I received a small rooted plant of Hoya maingayi in May of 2019. It arrived in decent shape for a plant coming all the way from Thailand. It grew a little, but what I did next is a cautionary tale, and one I recommend to guard against. Someone approached me and desperately wanted a cutting of Hoya maingayi in trade, and I violated my no cut until it flowers rule and took a cutting. What remained of the plant never bounced back, and developed root rot. There was just enough left to take a one node cutting, but it never really took and I lost the plant.
By taking that early cutting for use in a trade, did not leave myself any kind of insurance against failure of the main plant. I recommend to never take a cutting of a plant until you have had it at least a year. I managed to find another plant for sale from UPT in the summer of 2020, and I paid what for me was a goodly sum for it, but what I received was an outstandingly healthy plant rooted in coconut husk chips. It was well worth the money paid.
Now that I had a new plant to work with, I was very excited and really did not want to end up losing it. It grew well right from the start and required several up-pottings. One of the things I wanted to guard again was losing this one to root rot so I kept it in pots that allowed me to see more easily when to water this plant. I finally took to actually writing down when I watered the plant to better track it. This is a Hoya that takes very little water. I have been able to go as long as a month in between waterings which is unheard of for me.
My plant was growing into a behemoth that finally had to be moved up to an 8″ pot and then I had to engineer a trellis to work with it. What puzzled me was how could I have such a large plant and never been able to spot a peduncle on it. I felt that there must be some missing element like day length that was not allowing it to want to form peduncles and bud up. I finally got so frustrated that I reached out to Julie Kennedy from the UK to see if any of her European connections had been able to flower it and to find out there secret.
The only person Julie could find that had flowered this plant was a woman named Lina from the Ukraine. I was unable gather much info from her primarily because of the language issue. From what I gathered she flowered it without lights in the early summer, and watered it very little in the winter. I took this as a sign that perhaps this is a plant that needed increasing day length to trigger flowering. I moved it from 12 hours of light to 15 hours. It took a long time, but on one of its rare waterings, I finally found a short hidden peduncle. It just started to bud up!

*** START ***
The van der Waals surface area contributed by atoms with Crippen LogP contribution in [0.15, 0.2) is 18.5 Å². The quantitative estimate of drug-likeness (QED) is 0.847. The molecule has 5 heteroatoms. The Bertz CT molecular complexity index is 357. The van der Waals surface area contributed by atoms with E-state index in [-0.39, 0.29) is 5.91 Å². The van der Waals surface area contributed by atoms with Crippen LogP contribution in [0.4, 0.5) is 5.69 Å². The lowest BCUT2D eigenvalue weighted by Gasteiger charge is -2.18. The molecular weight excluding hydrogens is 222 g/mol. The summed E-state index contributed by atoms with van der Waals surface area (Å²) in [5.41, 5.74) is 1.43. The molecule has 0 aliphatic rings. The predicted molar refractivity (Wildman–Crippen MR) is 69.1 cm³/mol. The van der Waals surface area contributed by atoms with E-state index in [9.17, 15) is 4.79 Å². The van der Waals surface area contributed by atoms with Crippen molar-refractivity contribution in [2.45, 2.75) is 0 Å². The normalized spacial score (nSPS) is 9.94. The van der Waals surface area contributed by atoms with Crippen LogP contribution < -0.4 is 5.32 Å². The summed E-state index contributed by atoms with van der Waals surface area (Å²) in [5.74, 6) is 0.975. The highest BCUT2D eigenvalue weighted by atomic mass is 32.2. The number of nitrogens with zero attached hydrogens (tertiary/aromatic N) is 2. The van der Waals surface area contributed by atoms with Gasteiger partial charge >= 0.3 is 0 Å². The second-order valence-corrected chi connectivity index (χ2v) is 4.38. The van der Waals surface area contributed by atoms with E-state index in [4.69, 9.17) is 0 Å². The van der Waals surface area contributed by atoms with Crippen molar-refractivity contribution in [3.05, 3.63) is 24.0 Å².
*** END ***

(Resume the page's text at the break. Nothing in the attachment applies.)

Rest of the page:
I was so excited to see those early buds, but within 2 weeks I was crushed when the buds began to turn red (This is almost always a sign that you will lose the buds). It was not long before my suspicions were confirmed when I touched the tiny buds, and they fell off. I moved the plant to another area of the tent and promptly almost forgot about it. Within 3 months of the buds blasting, I was blown away when two additional peduncles formed and this time the buds started growing in earnest. I was extremely careful to barely water the plant this time as I believe that it was the watering that caused me to lose the first buds. This time around the buds actually grew well on both peduncles; I started to gain confidence! Finally, after 3 1/2 years since I got my hands on the plant I finally got my flowers in December of 2022. I believe that I was the first in North America to get this one to bloom, but if I am wrong, contact me, and I will make it right.
Hoya maingayi was named for Alexander Carroll Maingay (1836-1869), who collected it in 1867. British physician, botanist and botanical collector, he was killed during prison riot. I believe that this Hoya was one that was fairly recently rediscovered as it was not listed in a sale listings prior to 2018. Hoya maingayi is found in Four locations, Malacca, Gunung Arang Para, Perak, Pahang forests, southern peninsular Thailand. It mainly can be found deep in Pahang forest and southern Thailand. But it is said that Hoya maingayii from Malaysia look a bit different from the one found in Thailand.
I feel very fortunate to have been able to flower this difficult to bloom species. The flowers have no scent, but they are extremely beautiful. This plant gets my highest recommendation as a fabulous addition to any Hoya collection and hope that it becomes very widespread!